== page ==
The title of an album of short but quirky ditties by They Might Be Giants, ownership of which scored me a point on the Geek Test way back in the 1990s (not that I was short of points, of which more, perhaps, in another post).
However, the title actually refers to the fact that the weather is now officially wet (well, providing you are willing to accept me as an official source – and why wouldn’t you?). As but one example, I spent a chunk of yesterday evening sitting in a pew next to a man with a cuddly ark: though I’m not sure what help a cuddly ark would be in the face of a biblical deluge. As it turns out, the chap was planning to use the ark as a mike stand (though ultimately didn’t need it as he managed to source a more traditional mike stand) to record the Bridge Quartet performing Greig’s String Quartet (well worth recording) which goes to show that some folk can see a much wider range of possibilities in an object than can I: cuddly ark as mike stand – there’s some Olympic standard juxtaposition!
My key evidence for this current thesis is that Sawston is now cut-off from Stapleford (the next village) to pedestrians unless they own wellies (or fancy wading without). This is only the second time in the 5+ years I have lived here that the River Granta has burst its banks and flooded the sole pedestrian and cycle route which links the two villages. On the previous occasion, the flooding was caused by a sudden thaw which led to a large volume of snow melt from the Alpine scenery for which Cambridgeshire is so justly famed. This time the flooding is only 6-8 inches deep and is entirely rain based – but it was still enough to drench my feet as I tried to cycle into Cambridge yesterday. I lack Paul Newman’s facility on a bicycle (well, I assume it was him as Butch Cassidy on the velocipede, rather than a stuntman) and the flooding was too extensive for me to keep my feet clear of the water (also, I hadn’t realised quite how deep it was). On subsequent trips I braved the main road – more traffic, but drier feet!
I would suggest that it has been lovely weather for ducks – and, indeed, I’ve seen them swimming merrily in the fields all around Great Kneighton – however, I see the RSPB is saying the weather has been bad news for our feathered friends with many eggs being washed away.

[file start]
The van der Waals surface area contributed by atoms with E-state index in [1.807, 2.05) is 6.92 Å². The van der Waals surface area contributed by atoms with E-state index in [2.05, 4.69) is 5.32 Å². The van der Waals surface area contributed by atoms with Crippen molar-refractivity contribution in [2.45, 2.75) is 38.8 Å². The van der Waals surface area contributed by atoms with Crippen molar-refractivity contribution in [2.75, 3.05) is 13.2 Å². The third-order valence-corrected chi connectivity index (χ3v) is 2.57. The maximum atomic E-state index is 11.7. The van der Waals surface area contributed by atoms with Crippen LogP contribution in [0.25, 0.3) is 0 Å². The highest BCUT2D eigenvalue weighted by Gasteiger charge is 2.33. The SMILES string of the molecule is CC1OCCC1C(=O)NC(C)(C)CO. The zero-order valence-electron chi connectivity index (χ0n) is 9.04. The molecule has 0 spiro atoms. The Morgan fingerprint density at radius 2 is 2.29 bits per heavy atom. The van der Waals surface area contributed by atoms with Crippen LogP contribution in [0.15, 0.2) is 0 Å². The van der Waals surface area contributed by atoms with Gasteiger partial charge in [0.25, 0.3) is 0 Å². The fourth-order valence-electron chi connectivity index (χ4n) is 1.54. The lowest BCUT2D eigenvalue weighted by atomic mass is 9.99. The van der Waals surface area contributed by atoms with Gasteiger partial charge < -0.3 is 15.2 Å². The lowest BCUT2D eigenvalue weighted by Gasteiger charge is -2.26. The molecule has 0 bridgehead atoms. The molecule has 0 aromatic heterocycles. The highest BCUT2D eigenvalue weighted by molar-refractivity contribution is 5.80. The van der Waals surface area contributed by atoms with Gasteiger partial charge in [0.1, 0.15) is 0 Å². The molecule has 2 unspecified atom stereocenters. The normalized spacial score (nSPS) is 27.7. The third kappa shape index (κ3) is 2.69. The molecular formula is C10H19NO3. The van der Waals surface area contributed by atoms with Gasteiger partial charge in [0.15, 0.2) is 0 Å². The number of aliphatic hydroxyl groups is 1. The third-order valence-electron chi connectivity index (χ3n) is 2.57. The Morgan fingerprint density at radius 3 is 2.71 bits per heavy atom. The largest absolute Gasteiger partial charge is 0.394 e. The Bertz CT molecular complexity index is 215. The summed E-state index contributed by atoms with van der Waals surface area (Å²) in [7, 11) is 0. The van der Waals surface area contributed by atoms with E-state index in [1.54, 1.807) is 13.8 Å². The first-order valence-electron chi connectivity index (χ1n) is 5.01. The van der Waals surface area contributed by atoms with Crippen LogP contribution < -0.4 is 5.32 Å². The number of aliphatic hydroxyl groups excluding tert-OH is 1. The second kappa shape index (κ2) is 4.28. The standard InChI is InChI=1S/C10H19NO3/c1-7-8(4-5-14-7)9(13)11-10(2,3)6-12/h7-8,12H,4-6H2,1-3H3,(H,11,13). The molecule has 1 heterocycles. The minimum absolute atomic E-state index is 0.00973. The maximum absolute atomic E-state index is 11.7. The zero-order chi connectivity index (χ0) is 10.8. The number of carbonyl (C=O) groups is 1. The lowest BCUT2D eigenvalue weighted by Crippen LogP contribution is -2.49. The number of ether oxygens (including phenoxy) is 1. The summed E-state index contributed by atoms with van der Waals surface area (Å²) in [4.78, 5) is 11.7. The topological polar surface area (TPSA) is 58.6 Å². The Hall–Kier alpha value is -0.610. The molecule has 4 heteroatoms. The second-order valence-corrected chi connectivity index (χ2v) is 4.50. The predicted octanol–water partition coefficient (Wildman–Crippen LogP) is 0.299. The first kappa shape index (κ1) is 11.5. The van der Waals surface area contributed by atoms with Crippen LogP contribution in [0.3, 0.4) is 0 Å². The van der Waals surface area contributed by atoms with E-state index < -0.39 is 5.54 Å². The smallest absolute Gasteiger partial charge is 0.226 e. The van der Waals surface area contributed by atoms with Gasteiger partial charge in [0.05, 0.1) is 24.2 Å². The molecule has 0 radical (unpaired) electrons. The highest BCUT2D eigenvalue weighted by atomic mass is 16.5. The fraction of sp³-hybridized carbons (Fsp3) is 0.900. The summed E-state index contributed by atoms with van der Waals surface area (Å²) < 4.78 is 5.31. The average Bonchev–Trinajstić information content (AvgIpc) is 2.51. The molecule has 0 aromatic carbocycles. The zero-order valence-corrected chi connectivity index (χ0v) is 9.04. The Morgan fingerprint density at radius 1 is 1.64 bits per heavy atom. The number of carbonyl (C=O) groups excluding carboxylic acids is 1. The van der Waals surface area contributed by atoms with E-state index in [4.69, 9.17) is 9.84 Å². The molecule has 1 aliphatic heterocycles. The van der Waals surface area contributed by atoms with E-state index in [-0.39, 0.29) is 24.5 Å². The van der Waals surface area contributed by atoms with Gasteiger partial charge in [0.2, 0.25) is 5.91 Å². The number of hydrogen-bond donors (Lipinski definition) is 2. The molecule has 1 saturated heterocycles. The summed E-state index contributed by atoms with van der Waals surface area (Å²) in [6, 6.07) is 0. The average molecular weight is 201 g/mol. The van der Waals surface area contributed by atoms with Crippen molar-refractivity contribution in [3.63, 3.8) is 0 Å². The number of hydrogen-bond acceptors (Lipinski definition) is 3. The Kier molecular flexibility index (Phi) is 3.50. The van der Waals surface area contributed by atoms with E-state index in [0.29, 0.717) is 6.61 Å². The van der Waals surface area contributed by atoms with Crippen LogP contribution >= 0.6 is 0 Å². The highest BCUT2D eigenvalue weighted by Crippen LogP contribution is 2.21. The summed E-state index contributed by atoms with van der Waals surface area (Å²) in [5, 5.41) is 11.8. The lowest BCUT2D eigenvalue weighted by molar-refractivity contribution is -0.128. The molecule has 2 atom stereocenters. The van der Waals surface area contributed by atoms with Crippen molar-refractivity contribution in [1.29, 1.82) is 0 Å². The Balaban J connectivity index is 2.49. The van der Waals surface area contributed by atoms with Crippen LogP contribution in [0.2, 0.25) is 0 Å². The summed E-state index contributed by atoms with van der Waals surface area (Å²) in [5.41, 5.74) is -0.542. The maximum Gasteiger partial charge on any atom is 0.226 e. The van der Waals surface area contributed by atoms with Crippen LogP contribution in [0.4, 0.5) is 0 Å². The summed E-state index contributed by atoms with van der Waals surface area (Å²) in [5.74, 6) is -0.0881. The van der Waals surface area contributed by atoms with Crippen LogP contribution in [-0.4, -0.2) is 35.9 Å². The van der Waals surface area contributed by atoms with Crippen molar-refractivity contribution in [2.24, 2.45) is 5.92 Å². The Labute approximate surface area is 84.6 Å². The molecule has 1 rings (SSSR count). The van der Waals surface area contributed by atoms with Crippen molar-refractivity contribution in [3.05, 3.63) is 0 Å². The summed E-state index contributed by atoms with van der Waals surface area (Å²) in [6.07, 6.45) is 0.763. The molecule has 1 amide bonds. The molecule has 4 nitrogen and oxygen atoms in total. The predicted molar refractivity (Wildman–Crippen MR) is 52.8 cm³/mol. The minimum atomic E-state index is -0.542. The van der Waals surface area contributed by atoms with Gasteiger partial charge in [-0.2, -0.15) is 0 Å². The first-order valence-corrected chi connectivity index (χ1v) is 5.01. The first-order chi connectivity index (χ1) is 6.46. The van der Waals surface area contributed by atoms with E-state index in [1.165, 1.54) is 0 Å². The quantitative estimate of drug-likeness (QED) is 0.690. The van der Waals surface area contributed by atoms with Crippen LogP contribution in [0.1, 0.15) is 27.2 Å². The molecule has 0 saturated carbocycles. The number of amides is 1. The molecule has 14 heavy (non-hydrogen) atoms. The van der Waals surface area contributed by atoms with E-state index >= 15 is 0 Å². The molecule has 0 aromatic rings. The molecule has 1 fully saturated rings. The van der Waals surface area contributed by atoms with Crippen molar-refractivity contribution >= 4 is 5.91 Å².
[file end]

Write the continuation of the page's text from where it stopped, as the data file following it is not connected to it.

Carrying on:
For those who have the misfortune not to live in the modern day Eden that is South Cambs, Great Kneighton is the name to be given to the wasteland that has been created between Trumpington and Addenbrooke’s once it is covered in houses or, perhaps more wisely given the depth of water now covering most of it, house boats (though the website does not mention this more sensible option – or the ready availability of water to the future residents). One of the wetter parts of the site has been planted with a multitude of green plastic tubes which I assume contain the potential for future trees, though if so, I hope they are mangroves or some other swamp loving species or I fear the worst for the future of Great Kneighton forest.
The poor weather has also been bad news for the asparagus crop – though perhaps good news for those who have to spend any time in close proximity to the author. Each year I seem to find that asparagus has a more serious (and rapid) effect on me, a few sticks is now enough for me to start sweating the rather strange aroma that I had previously only linked to micturition.
The final plank of my argument is that my ears have started producing abnormally large quantities of wax. This is a problem that used to occur when I swam regularly – a habit I may be compelled to restart if the weather continues in its current mode! I am now wondering if rather than a source of irritation, this is perhaps an evolutionary adaptation to keep my head water tight?
Still, here at GofaDM we are working hard to look on the sunny side and thinking of the boost to the UK’s waterproof and watercress industries!